**Let us consider a reaction of the type,**

$ A(g) + B(g) \rightleftharpoons C(g) + D(g) $

The double headed arrow signifies that the reaction occurs in both the directions in measurable extent.

What do you do at the start ? You start with pure A & B which are the reactants, in a closed system. Initially A and B reacts very fast to give C and D.

Now as soon as C and D are formed they also started giving back A and B. But A and B being present in greater quantity forces the reaction to occur in forward direction much faster than the backward one.

So what is the net result ? It’s nothing but the net formation of C & D.

In this way as the time passes, A & B decreases and hence their strength, on the other hand C & D increases and so is their strength. So ultimately a time comes when the forward reaction is balanced by backward reaction. **This state is the equilibrium** .

Now, before deriving the different related expression let us know what is Law of Mass Action. It states that,

**” The rate of a reaction is directly proportional to the product of concentrations of reactants with the stoichiometric co-efficient being raised to the power “**

e.g. for the reaction.

$ a A(g) + b B(g) \rightleftharpoons c C(g) + d D(g) $

for the forward reaction,

R_{f} ∝ [A]^{a} [B]^{b}

Where R_{f} denotes rate of forward reaction.

[A] denotes concentration of A

‘ a ‘ , ‘ b ‘ are the powers which are the coefficients of A & B respectively.

If k_{f} be the rate constant for forward reaction the expression can be rewritten as

R_{f} = k_{f}[A]^{a} [B]^{b} …..(1)

Similarly, for the backward reaction:

R_{b} = k_{b} [C]^{c} [D]^{d} ….(2)

**At equilibrium:**

Rate of forward reaction = Rate of backward reaction

From equation (1) and (2)

R_{f} = R_{b}

or k_{f} [A]^{a} [B]^{b} = k_{b} [C]^{c} [D]^{d}

Rearranging we get,

$\large \frac{k_f}{k_b} = \frac{[C]^c [D]^d}{[A]^a [B]^b}$

Now, the expression on the L.H.S. is a constant. So it means the expression on the R.H.S. has to be a constant. In fact it is so for a particular reaction.

But obviously at a given temperature. Effect of temperature we will study later. This constant is named as equilibrium constant and is denoted by K.

This implies that no matter what we start with (i.e., A & B or C&D or A + B + C or A + B + D or A + C + D or B + C + D or A + B + C + D ) and how much of these we start with, the ratio of $\large \frac{[C]^c [D]^d}{[A]^a [B]^b}$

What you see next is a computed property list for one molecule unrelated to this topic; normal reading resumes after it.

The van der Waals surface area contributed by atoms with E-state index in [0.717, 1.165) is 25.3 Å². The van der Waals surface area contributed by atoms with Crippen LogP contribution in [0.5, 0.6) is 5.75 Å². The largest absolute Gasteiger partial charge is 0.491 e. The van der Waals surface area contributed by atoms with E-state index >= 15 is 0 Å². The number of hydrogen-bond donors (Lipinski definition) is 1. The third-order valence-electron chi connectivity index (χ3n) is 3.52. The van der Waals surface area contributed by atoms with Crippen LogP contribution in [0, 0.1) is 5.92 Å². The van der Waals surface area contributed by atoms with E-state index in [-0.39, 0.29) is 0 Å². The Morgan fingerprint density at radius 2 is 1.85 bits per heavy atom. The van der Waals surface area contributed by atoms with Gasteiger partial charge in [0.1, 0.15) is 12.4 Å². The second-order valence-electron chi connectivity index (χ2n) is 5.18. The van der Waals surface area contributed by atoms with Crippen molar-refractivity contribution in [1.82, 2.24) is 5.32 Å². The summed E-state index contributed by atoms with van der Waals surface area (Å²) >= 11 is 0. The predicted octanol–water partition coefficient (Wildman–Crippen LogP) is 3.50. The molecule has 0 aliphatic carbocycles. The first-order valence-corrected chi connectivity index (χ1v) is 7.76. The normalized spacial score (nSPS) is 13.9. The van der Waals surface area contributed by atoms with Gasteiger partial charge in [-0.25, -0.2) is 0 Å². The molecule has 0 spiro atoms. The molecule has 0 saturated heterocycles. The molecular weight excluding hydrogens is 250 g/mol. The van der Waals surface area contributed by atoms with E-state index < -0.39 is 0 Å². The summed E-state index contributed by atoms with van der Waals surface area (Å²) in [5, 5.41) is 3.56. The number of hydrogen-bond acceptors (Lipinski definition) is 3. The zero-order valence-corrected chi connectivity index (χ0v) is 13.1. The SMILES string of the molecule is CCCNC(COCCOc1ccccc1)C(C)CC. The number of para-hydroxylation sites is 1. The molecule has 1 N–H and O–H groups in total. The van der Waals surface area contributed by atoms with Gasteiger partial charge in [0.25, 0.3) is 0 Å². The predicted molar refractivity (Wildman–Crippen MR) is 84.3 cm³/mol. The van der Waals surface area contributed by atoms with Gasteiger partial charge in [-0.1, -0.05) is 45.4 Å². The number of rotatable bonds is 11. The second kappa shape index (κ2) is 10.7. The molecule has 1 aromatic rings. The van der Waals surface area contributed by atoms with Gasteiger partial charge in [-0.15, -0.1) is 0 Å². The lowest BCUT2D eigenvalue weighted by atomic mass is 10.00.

is a fixed quantity at a given temperature when the reaction reaches equilibrium.

That is , if we assume that this reaction has K = 4 then no matter what we take initially and irrespective of how much we take, once equilibrium is reached the ratio of $\large \frac{[C]^c [D]^d}{[A]^a [B]^b}$ will always be equal to 4.

Now let us consider the following reaction

$ A(s) + B(g) \rightleftharpoons C(s) + D(g) $

Its equilibrium constant K would be ,

$\large K = \frac{[C][D]}{[A][B]}$

Concentration of C is the number of moles of C per unit volume of solution. Concentration of D is the number of moles of D per unit volume of the container (we can assume that the gas occupies the entire container).

The concentration of A is the number of moles of A per unit volume of A. The concentration of all solids and pure liquids is a constant. This is because if initially we take w gm of A , then the moles of A are w/M .

The volume of A is w/d where d is the density of A.

Therefore, the initial concentration of A is

$\large \frac{w/M}{w/d} = \frac{d}{M}$

We can see that at equilibrium also the concentration of A remains as d/M ( d and M are constants).

In fact even if A were a pure liquid, its concentration would have remained constant

Therefore, we bring all the constant terms on one side and we get